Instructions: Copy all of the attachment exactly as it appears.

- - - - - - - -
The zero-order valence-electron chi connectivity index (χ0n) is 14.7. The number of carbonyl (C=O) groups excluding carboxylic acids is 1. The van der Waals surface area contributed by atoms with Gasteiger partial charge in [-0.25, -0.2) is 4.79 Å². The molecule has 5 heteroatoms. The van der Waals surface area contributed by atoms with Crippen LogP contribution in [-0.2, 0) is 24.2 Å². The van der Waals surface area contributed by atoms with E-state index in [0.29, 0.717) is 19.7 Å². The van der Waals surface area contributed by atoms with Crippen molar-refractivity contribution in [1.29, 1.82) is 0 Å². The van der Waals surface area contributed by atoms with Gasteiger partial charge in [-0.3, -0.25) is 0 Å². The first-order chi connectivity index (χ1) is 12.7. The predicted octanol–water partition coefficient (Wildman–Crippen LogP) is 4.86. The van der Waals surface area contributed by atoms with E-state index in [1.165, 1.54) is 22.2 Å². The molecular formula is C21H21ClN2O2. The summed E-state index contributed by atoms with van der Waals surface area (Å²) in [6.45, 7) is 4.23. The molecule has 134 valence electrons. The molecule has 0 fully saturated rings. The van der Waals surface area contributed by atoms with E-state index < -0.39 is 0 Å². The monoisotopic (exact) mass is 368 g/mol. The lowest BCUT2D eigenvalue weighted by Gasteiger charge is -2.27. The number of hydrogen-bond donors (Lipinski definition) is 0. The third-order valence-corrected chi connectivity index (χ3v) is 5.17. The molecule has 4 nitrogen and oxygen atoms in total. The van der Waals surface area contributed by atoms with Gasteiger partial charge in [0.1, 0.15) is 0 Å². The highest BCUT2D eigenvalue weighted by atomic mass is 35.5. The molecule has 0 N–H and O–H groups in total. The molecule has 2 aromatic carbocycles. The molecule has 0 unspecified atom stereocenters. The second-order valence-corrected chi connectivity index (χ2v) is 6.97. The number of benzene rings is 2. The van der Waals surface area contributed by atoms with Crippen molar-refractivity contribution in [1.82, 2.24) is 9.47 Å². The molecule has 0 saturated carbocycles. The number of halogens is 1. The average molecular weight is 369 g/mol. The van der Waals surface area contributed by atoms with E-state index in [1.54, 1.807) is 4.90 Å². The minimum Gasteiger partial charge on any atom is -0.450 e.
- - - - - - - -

The zero-order valence-electron chi connectivity index (χ0n) is 14.7. The number of carbonyl (C=O) groups excluding carboxylic acids is 1. The van der Waals surface area contributed by atoms with Gasteiger partial charge in [-0.25, -0.2) is 4.79 Å². The molecule has 5 heteroatoms. The van der Waals surface area contributed by atoms with Crippen LogP contribution in [-0.2, 0) is 24.2 Å². The van der Waals surface area contributed by atoms with E-state index in [0.29, 0.717) is 19.7 Å². The van der Waals surface area contributed by atoms with Crippen molar-refractivity contribution in [1.29, 1.82) is 0 Å². The van der Waals surface area contributed by atoms with Gasteiger partial charge in [-0.3, -0.25) is 0 Å². The first-order chi connectivity index (χ1) is 12.7. The predicted octanol–water partition coefficient (Wildman–Crippen LogP) is 4.86. The van der Waals surface area contributed by atoms with E-state index in [1.165, 1.54) is 22.2 Å². The molecular formula is C21H21ClN2O2. The summed E-state index contributed by atoms with van der Waals surface area (Å²) in [6.45, 7) is 4.23. The molecule has 134 valence electrons. The molecule has 0 fully saturated rings. The van der Waals surface area contributed by atoms with E-state index < -0.39 is 0 Å². The monoisotopic (exact) mass is 368 g/mol. The lowest BCUT2D eigenvalue weighted by Gasteiger charge is -2.27. The number of hydrogen-bond donors (Lipinski definition) is 0. The third-order valence-corrected chi connectivity index (χ3v) is 5.17. The molecule has 4 nitrogen and oxygen atoms in total. The van der Waals surface area contributed by atoms with Gasteiger partial charge in [0.1, 0.15) is 0 Å². The highest BCUT2D eigenvalue weighted by atomic mass is 35.5. The molecule has 0 N–H and O–H groups in total. The molecule has 2 aromatic carbocycles. The molecule has 0 unspecified atom stereocenters. The second-order valence-corrected chi connectivity index (χ2v) is 6.97. The number of benzene rings is 2. The van der Waals surface area contributed by atoms with Crippen molar-refractivity contribution in [1.82, 2.24) is 9.47 Å². The molecule has 0 saturated carbocycles. The number of halogens is 1. The average molecular weight is 369 g/mol. The van der Waals surface area contributed by atoms with E-state index in [1.54, 1.807) is 4.90 Å². The minimum Gasteiger partial charge on any atom is -0.450 e.